Teacher Teacher #2: How Can I be Good at Languages?

November 5, 2015
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Hello world, and welcome to my column on Englishjer.com! Previously, we discovered that having a “sense” of language is needed to be good at English. In this week’s entry, we’ll look more into what exactly this “sense” is. Is it some sixth sense, or is it something beyond that? How exactly do we obtain an excellent command of language aside from doing traditional grammar exercises? There has to be some other way, right?

The key to uncovering the secret of this “sense” is by understanding how we first learned language. How did we even learn language during our infancy, when we never attended any classes at the age? And it’s amazing how we can be so good at the first language or dialect we learn, without doing any exercises at all! For example, if a child was born to a family of Kedahans, would the child ever be given a textbook saying that “ayaq” is water? No. And yet every Kedahan child would say the word “ayaq”.

The answer lies within us. We’re born with something special. 


Way back in the 1950s, a young linguist by the name of Noam Chomsky (by the way, he is still alive, still writing books and still giving talks!) found that language is innate – it is a part of us. We were born with language even before we could attend any classes or do any exercises!


What’s fascinating is that our brain has this ability to mentally sort out and organize the words we are exposed to during our infancy. So basically, when we were kids, we were unconsciously eavesdropping for words to absorb into our brains! The brain goes one step further and begins to mentally categorize these words, figuring out how each word should be used, what words can go together, and so much more.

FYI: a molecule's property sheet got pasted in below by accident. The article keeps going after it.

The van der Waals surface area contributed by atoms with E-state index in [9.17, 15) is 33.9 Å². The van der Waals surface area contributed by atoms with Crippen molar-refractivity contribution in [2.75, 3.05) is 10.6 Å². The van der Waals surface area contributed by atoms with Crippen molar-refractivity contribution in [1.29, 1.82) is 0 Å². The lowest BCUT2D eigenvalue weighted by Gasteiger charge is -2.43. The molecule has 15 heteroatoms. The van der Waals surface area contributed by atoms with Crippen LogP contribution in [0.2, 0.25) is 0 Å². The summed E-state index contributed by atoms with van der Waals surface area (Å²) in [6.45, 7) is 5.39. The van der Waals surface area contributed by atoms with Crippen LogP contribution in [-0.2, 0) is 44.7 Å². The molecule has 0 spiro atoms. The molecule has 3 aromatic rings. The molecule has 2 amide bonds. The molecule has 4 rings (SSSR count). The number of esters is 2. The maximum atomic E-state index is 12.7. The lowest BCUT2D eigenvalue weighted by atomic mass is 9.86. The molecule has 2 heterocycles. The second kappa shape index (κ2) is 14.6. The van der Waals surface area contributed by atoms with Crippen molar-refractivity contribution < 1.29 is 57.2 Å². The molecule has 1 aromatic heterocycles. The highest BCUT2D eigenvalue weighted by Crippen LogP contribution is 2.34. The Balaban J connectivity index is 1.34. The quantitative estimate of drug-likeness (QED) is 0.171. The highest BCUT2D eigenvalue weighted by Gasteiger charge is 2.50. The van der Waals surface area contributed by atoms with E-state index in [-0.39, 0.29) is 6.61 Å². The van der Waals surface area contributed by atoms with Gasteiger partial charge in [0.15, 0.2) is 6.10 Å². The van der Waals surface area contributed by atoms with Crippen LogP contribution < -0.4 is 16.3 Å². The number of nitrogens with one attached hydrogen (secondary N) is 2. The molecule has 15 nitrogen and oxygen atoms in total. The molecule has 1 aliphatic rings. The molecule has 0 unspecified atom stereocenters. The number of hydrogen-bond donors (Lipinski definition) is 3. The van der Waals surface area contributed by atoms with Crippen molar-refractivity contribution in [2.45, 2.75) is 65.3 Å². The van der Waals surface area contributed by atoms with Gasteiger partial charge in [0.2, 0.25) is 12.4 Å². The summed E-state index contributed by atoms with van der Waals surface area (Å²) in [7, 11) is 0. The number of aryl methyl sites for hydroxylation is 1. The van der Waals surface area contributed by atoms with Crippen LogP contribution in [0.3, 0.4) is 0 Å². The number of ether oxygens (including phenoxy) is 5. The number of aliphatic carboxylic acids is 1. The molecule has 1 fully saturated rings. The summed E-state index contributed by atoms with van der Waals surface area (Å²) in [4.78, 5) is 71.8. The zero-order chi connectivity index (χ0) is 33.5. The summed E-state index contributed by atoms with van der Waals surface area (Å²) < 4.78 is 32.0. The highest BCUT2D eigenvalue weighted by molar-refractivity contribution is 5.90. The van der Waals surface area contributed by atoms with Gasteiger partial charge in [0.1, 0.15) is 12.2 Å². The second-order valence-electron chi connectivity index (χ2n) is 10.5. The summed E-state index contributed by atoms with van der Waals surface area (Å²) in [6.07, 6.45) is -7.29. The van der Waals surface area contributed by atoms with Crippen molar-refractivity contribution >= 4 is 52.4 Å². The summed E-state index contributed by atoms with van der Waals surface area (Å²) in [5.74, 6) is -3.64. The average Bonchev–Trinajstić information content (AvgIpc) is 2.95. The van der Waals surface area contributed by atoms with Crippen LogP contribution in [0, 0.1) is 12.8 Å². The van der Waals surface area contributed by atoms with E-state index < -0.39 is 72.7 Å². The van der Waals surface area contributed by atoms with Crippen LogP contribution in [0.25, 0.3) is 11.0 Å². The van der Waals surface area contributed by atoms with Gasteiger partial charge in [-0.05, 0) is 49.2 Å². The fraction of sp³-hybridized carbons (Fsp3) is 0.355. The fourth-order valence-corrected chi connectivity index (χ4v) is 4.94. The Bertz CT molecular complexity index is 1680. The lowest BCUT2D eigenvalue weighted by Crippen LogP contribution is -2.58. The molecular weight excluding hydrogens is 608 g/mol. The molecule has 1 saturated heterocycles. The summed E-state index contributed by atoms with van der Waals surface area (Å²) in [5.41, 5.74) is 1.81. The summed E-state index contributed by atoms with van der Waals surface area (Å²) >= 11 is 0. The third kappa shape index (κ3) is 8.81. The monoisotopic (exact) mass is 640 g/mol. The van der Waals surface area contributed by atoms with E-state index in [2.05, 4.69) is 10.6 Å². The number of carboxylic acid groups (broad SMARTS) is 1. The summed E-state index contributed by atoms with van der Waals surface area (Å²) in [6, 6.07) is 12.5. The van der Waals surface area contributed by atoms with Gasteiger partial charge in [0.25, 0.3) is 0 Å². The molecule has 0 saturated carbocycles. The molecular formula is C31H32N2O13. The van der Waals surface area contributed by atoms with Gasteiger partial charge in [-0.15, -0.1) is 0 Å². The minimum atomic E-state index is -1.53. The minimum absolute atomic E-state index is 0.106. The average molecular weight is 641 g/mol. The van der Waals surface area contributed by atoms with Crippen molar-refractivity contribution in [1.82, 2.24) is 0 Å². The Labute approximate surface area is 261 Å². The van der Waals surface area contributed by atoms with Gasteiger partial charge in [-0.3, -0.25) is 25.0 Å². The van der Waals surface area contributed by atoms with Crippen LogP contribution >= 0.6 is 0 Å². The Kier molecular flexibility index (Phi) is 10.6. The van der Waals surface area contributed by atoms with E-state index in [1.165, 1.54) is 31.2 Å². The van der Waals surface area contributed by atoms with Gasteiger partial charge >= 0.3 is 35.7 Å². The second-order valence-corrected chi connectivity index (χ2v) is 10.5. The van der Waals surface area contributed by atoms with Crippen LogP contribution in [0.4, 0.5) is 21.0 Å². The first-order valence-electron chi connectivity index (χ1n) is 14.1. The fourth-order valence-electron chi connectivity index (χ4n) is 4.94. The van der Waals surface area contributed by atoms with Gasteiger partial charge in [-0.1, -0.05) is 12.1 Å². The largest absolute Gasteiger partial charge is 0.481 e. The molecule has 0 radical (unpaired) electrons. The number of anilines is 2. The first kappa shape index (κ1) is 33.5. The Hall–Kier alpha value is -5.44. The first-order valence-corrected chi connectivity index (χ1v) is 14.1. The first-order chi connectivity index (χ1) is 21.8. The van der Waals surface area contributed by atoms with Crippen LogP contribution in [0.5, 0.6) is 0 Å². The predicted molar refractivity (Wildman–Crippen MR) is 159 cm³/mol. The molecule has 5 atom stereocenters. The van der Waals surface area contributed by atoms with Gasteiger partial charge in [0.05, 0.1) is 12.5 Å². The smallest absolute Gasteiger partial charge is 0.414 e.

Once there are enough words absorbed, the child can then begin to speak. This is the basis of what is now known as Universal Grammar. It has nothing to do with the grammar we learn in school, by the way! The word “grammar” in Universal Grammar here simply means system of language, nothing more. All that matters is that we’re exposed to language usage, and our brain will work its magic.


However, over time, the brain loses this ability to easily absorb and process words. Chomsky’s pal, Eric Lenneberg, found that there’s a time limit to learning language. Apparently, that time limit is puberty. Puberty has never hit anyone so hard, and apparently it hit us so hard that language learning is affected!


Does this mean that we’re doomed after we hit puberty? Does that mean there’s no hope to learning language, and the English language in particular?

Not entirely. Just because we lose the natural ability to acquire language doesn’t mean we aren’t able to acquire new languages. The only thing is that the way is entirely different. There are many ways, but one of the ways to acquire language after puberty is through passion.

Wait, this is beginning to sound like a love story…


In all seriousness, love literally does help in acquiring language! There have been many instances in which people have been able to effortlessly acquire the language of their loved ones because of passion. There’s a reason why the most hardcore anime fans can easily pick up Japanese words. There’s a reason why some K-Drama fans can pick up the Korean language without really needing to attend classes. Love really does conquer everything, after all. At the risk of sounding cheesy, if it’s true love, language easily gets acquired.

In case that sounds farfetched, here’s a video of Tim Doner, a young guy who is so passionate about learning languages, that he speaks so many languages! Passion really does push you go that extra mile.

Hopefully these facts inspire you to discover more about the English language! In the next column, we’ll be covering something all of us have been pretty tense about when learning English: tenses!

Until next time!


Mr. Nazriq Ahmad is a lecturer who enjoys being mistaken as a student because he believes learning is a lifetime process .He secretly dreams of becoming a rock star and can always be found with a guitar when not lecturing. Follow him on Twitter and Instagram.